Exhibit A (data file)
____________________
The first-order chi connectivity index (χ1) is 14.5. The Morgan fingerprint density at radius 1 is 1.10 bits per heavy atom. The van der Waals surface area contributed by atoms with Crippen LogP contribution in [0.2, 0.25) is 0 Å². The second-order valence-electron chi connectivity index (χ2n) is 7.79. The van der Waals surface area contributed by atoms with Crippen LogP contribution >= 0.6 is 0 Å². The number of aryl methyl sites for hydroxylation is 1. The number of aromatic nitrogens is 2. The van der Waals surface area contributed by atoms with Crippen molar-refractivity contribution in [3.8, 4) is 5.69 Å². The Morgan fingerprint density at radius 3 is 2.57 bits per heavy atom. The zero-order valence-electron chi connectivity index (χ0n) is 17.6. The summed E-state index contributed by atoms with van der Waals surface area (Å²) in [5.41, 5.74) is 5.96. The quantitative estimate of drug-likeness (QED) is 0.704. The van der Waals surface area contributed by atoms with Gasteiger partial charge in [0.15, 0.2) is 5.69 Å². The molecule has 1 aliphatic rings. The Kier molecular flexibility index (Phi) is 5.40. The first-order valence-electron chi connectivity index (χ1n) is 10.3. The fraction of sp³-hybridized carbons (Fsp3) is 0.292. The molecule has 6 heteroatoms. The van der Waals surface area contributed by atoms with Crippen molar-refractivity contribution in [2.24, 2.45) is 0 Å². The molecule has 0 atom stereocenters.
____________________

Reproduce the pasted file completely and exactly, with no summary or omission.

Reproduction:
The first-order chi connectivity index (χ1) is 14.5. The Morgan fingerprint density at radius 1 is 1.10 bits per heavy atom. The van der Waals surface area contributed by atoms with Crippen LogP contribution in [0.2, 0.25) is 0 Å². The second-order valence-electron chi connectivity index (χ2n) is 7.79. The van der Waals surface area contributed by atoms with Crippen LogP contribution >= 0.6 is 0 Å². The number of aryl methyl sites for hydroxylation is 1. The number of aromatic nitrogens is 2. The van der Waals surface area contributed by atoms with Crippen molar-refractivity contribution in [3.8, 4) is 5.69 Å². The Morgan fingerprint density at radius 3 is 2.57 bits per heavy atom. The zero-order valence-electron chi connectivity index (χ0n) is 17.6. The summed E-state index contributed by atoms with van der Waals surface area (Å²) in [5.41, 5.74) is 5.96. The quantitative estimate of drug-likeness (QED) is 0.704. The van der Waals surface area contributed by atoms with Gasteiger partial charge in [0.15, 0.2) is 5.69 Å². The molecule has 1 aliphatic rings. The Kier molecular flexibility index (Phi) is 5.40. The first-order valence-electron chi connectivity index (χ1n) is 10.3. The fraction of sp³-hybridized carbons (Fsp3) is 0.292. The molecule has 6 heteroatoms. The van der Waals surface area contributed by atoms with Crippen molar-refractivity contribution in [2.24, 2.45) is 0 Å². The molecule has 0 atom stereocenters.